Often educators would like to include student work as examples in their resource. Below is a template letter you can use to get permission. Adapted from Student Achievement Partners.
This advanced course in anthropology engages closely with discussions and debates about ethnographic research, ethics, and representation.
This is a text copy of the Student Release for Course Materials for Public Availability. This resource is circulated by Open Oregon Educational Resources and is licensed under a Creative Commons Attribution 4.0 International License. It was initially adapted from Release Form for Student-Created Work with CC Licensing by Boyoung Chae for Open Washington, CC-BY 4.0.
This page is listed as one of the components in the BC Campus list of Open Pedagogy Resources: https://open.bccampus.ca/find-open-textbooks/?uuid=a432f4e0-c66f-465a-a08e-99c207415111&contributor=&keyword=&subject=Guides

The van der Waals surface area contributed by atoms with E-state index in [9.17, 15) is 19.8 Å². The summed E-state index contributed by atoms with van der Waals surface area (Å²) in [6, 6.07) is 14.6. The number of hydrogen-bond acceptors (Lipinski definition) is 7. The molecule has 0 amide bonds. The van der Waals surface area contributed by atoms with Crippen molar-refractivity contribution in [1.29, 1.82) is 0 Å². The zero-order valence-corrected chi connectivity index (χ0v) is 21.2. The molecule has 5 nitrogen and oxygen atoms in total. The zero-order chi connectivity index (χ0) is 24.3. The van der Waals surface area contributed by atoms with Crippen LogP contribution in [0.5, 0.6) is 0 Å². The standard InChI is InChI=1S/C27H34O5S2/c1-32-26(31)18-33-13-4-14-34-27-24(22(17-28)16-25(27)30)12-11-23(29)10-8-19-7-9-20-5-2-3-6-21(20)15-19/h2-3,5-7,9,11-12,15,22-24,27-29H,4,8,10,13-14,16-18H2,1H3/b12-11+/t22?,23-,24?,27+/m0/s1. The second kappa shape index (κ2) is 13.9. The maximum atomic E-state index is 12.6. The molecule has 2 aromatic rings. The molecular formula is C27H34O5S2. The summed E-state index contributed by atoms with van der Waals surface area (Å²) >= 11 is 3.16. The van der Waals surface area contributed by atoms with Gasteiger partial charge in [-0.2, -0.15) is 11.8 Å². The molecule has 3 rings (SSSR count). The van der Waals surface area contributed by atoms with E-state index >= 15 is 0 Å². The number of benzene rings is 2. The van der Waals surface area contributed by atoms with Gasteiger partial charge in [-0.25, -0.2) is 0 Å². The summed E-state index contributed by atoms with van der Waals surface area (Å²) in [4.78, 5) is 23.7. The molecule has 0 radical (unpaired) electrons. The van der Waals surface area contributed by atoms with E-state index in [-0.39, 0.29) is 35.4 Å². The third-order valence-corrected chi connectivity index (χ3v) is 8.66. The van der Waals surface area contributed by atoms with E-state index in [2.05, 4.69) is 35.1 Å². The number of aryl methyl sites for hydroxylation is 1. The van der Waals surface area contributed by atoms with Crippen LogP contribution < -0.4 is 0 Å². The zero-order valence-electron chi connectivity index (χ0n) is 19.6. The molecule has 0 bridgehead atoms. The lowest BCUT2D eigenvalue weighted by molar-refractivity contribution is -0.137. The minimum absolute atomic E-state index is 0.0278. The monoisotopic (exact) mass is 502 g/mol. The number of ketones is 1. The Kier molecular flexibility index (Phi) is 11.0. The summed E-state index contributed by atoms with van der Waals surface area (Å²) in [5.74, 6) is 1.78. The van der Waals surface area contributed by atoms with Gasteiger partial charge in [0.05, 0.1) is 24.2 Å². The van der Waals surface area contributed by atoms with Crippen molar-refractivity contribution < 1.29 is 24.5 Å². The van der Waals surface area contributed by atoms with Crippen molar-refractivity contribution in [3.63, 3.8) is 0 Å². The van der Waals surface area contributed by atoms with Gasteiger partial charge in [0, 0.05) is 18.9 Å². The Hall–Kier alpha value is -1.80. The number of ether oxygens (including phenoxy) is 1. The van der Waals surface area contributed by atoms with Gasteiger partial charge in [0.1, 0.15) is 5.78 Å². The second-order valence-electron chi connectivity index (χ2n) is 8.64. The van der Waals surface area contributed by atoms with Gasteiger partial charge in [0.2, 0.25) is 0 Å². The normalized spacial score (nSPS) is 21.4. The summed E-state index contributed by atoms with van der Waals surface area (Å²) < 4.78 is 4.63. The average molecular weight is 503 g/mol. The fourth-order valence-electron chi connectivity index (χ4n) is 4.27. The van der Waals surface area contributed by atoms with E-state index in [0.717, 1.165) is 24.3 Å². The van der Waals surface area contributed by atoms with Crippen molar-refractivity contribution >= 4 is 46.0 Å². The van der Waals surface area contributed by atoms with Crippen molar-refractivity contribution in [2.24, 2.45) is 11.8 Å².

You can download a document version of this file directly by navigating to this address: http://solr.bccampus.ca:8001/bcc/items/a432f4e0-c66f-465a-a08e-99c207415111/1/?attachment.uuid=05f423ee-d6b3-4a7f-8f6c-5c8d072ca095
This course explores the forms, contents, and context of world traditions in dance that played a crucial role in shaping American concert dance. For example, we will identify dances from an African American vernacular tradition that were transferred from the social space to the concert stage we will explore the artistic lives of such American dance artists as Katherine Dunham, Pearl Primus and Alvin Ailey along with Isadora Duncan, Martha Graham, George Balanchine, and Merce Cunningham as American dance innovators. Of particular importance to our investigation will be the construction of gender and autobiography that lie at the heart of concert dance practice, and the ways in which these qualities have been choreographed by American artists.